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Serendipitous supply
When the Monarch Butterfly NZ Trust wanted to give a gift of plants, locally sourced from Rarangi Beach, east of Blenheim, they came to Oratia. Not only could we provide an eco-sourced species, it was also a plant which had since disappeared from the region!

This is the Trust's story.

» Click here for details
Wetlands in farming

The following is adapted from an article published in the farmers' weekly paper "Straight Furrow", October 2007.


Wetlands are Lifelines

Farmers throughout the country are busy planting their stream-sides to comply with the requirements of their Regional Council and Fonterra. Water quality issues are now among the top priorities for both environmental agencies and export companies wanting to project the "clean, green" image.

The consumer's picture of New Zealand as 100% pure is an essential part of the export marketer's drive to sell our primary produce overseas. Any picture of New Zealand portrays the green image, but we have to show we are clean as well.

What are the benefits to farmers and what are the costs?

Healthier stock from cleaner water is the obvious answer, but there are many other advantages even if some of them are downstream a bit.

Fonterra has set high goals to be met by the dairying industry in the Clean Streams Accord. Farmers have only a few months left to comply with the initial goals set in 2003, and all goals must be met by 2012. The critical goals involve fencing streams to exclude stock, and planting sustainable native vegetation along the stream banks.

The costs may be high, but the cost of doing nothing is considerably higher. Once a water body is polluted it is difficult and expensive to get it back to a healthy state.

Every dairy farmer knows effluent is a major issue and it has to be treated and disposed of without creating problems for neighbours.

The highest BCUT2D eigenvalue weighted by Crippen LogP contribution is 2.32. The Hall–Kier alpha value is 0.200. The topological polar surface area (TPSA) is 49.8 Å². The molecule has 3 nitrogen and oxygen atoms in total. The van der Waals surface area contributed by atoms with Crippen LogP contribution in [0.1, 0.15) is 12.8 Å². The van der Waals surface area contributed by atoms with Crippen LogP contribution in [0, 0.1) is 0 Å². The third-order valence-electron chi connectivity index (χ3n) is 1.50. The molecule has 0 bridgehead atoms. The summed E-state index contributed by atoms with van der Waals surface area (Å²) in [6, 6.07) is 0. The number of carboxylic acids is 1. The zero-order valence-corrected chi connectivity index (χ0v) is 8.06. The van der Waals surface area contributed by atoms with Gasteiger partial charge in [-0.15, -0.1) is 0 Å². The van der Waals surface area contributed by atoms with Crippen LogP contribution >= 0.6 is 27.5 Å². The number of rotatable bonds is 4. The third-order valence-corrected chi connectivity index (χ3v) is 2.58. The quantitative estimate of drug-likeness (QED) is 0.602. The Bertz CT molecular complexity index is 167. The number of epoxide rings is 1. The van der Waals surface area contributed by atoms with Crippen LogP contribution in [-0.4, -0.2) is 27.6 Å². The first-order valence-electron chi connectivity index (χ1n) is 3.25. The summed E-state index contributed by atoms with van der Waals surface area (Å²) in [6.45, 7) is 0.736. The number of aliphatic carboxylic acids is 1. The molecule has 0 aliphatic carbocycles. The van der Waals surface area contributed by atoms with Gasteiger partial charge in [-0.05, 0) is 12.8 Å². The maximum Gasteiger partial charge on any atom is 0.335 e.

Erosion sediments and nutrient runoff are the two worst pollutants of our lakes and coastal waters. Farm management can significantly improve water quality by strategically buffering wetlands and streams with native plants.

Geoff Davidson, a grower of native plants for more than 30 years and owner of the Oratia Native Plant Nursery, says natives provide an ideal filter for the runoff before the water enters a stream. If a catchment can be directed through a natural swamp or man-made wetland, the benefits to water quality are immense. Combined with gully and stream-side plantings the dual water treatment process can eliminate much of the farm-produced pollution.

Different plants provide different solutions to water management. Stream banks intensively planted with native trees, shrubs, and grasses significantly reduce the negative impacts of runoff from adjacent pastures.

Wetlands planted with dense native rushes and sedges soak up runoff, capturing sediment carried by the streams. Wetlands also minimise flood damage by releasing stormwater gently over an extended period.
Streams and wetlands also provide corridors or lifelines between adjoining catchments. Geoff says biodiversity is an added bonus with plantings increasing insect numbers which in turn attract native bird and fish species, adding to the overall health of the environment.

Farmers gain considerably by planting and fencing. Among the benefits suggested by Environment Waikato are:
- reduced stock losses and easier mustering
- reduced erosion, conserving valuable soil
- future income from production tree assets
- improved stock health and weight gains from reticulated water
- rough areas transformed into attractive features.

Geoff says spring is a perfect time for planting as establishment and growth is rapid. However, he says ground preparation is important. Sites must be sprayed prior to planting to allow the new species to get established without weed competition.

Geoff is adamant that follow-up maintenance is essential and should be scheduled regularly in the early stages to avoid weeds getting established and overgrowing the native species. A well-cared-for planting will soon be able to look after itself with minimal attention to ensure no serious weeds are establishing. Planting of hardy species such as flax and cabbage trees can be continued until late spring/early summer.

Geoff and the team at Oratia Native Plant Nursery have a wealth of experience in revegetation and riparian planting, and can provide advice and guidance for farmers needing a water management solution.